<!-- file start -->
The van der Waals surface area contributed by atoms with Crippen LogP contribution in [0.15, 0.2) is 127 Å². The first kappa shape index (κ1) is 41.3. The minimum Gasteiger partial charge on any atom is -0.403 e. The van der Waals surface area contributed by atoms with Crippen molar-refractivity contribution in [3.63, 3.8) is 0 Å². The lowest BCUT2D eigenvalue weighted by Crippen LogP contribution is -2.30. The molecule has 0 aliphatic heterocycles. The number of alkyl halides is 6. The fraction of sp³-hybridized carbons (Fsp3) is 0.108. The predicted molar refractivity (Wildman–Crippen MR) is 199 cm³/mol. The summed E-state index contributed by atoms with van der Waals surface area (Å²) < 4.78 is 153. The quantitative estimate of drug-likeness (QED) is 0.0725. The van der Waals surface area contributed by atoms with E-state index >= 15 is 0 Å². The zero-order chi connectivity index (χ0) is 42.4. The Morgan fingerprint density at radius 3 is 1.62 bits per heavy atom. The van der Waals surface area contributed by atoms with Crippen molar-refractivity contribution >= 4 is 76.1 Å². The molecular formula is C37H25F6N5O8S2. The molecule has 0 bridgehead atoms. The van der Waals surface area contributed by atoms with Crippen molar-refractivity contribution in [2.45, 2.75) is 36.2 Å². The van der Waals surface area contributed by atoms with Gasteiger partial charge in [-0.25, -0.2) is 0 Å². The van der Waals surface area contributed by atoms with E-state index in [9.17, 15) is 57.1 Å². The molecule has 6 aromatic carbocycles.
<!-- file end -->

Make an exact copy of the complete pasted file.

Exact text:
The van der Waals surface area contributed by atoms with Crippen LogP contribution in [0.15, 0.2) is 127 Å². The first kappa shape index (κ1) is 41.3. The minimum Gasteiger partial charge on any atom is -0.403 e. The van der Waals surface area contributed by atoms with Crippen molar-refractivity contribution in [3.63, 3.8) is 0 Å². The lowest BCUT2D eigenvalue weighted by Crippen LogP contribution is -2.30. The molecule has 0 aliphatic heterocycles. The number of alkyl halides is 6. The fraction of sp³-hybridized carbons (Fsp3) is 0.108. The predicted molar refractivity (Wildman–Crippen MR) is 199 cm³/mol. The summed E-state index contributed by atoms with van der Waals surface area (Å²) < 4.78 is 153. The quantitative estimate of drug-likeness (QED) is 0.0725. The van der Waals surface area contributed by atoms with E-state index >= 15 is 0 Å². The zero-order chi connectivity index (χ0) is 42.4. The Morgan fingerprint density at radius 3 is 1.62 bits per heavy atom. The van der Waals surface area contributed by atoms with Crippen molar-refractivity contribution >= 4 is 76.1 Å². The molecular formula is C37H25F6N5O8S2. The molecule has 0 bridgehead atoms. The van der Waals surface area contributed by atoms with Crippen molar-refractivity contribution in [2.45, 2.75) is 36.2 Å². The van der Waals surface area contributed by atoms with Gasteiger partial charge in [-0.25, -0.2) is 0 Å². The van der Waals surface area contributed by atoms with E-state index in [9.17, 15) is 57.1 Å². The molecule has 6 aromatic carbocycles.